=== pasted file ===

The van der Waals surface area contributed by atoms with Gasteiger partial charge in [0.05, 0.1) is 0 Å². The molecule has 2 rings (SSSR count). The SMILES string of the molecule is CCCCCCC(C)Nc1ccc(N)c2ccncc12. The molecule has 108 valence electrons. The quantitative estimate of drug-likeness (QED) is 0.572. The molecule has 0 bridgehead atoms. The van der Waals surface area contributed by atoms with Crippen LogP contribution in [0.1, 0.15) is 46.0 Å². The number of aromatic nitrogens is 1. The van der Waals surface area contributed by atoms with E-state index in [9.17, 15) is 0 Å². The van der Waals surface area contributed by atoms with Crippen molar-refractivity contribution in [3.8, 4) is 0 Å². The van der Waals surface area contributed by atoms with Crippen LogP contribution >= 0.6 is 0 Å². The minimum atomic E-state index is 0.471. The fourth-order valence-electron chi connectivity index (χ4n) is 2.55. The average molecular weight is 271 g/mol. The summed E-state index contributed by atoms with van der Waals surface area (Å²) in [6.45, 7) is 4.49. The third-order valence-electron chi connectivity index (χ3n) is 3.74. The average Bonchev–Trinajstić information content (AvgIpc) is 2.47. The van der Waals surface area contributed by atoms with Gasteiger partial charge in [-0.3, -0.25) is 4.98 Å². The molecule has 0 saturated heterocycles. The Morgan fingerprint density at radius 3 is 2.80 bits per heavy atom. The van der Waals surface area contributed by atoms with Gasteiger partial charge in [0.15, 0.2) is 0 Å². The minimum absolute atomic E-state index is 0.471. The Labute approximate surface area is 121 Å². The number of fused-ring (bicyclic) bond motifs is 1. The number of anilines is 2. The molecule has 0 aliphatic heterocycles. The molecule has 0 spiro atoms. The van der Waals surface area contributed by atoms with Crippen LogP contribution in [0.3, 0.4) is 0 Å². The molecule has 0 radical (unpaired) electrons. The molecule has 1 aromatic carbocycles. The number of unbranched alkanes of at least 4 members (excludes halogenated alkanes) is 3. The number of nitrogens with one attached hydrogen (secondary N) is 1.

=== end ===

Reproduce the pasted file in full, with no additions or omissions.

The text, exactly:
The van der Waals surface area contributed by atoms with Gasteiger partial charge in [0.05, 0.1) is 0 Å². The molecule has 2 rings (SSSR count). The SMILES string of the molecule is CCCCCCC(C)Nc1ccc(N)c2ccncc12. The molecule has 108 valence electrons. The quantitative estimate of drug-likeness (QED) is 0.572. The molecule has 0 bridgehead atoms. The van der Waals surface area contributed by atoms with Crippen LogP contribution in [0.1, 0.15) is 46.0 Å². The number of aromatic nitrogens is 1. The van der Waals surface area contributed by atoms with E-state index in [9.17, 15) is 0 Å². The van der Waals surface area contributed by atoms with Crippen molar-refractivity contribution in [3.8, 4) is 0 Å². The van der Waals surface area contributed by atoms with Crippen LogP contribution >= 0.6 is 0 Å². The minimum atomic E-state index is 0.471. The fourth-order valence-electron chi connectivity index (χ4n) is 2.55. The average molecular weight is 271 g/mol. The summed E-state index contributed by atoms with van der Waals surface area (Å²) in [6.45, 7) is 4.49. The third-order valence-electron chi connectivity index (χ3n) is 3.74. The average Bonchev–Trinajstić information content (AvgIpc) is 2.47. The van der Waals surface area contributed by atoms with Gasteiger partial charge in [-0.3, -0.25) is 4.98 Å². The molecule has 0 saturated heterocycles. The Morgan fingerprint density at radius 3 is 2.80 bits per heavy atom. The van der Waals surface area contributed by atoms with Gasteiger partial charge in [0.15, 0.2) is 0 Å². The minimum absolute atomic E-state index is 0.471. The Labute approximate surface area is 121 Å². The number of fused-ring (bicyclic) bond motifs is 1. The number of anilines is 2. The molecule has 0 aliphatic heterocycles. The molecule has 0 spiro atoms. The van der Waals surface area contributed by atoms with Crippen LogP contribution in [0.3, 0.4) is 0 Å². The molecule has 0 radical (unpaired) electrons. The molecule has 1 aromatic carbocycles. The number of unbranched alkanes of at least 4 members (excludes halogenated alkanes) is 3. The number of nitrogens with one attached hydrogen (secondary N) is 1.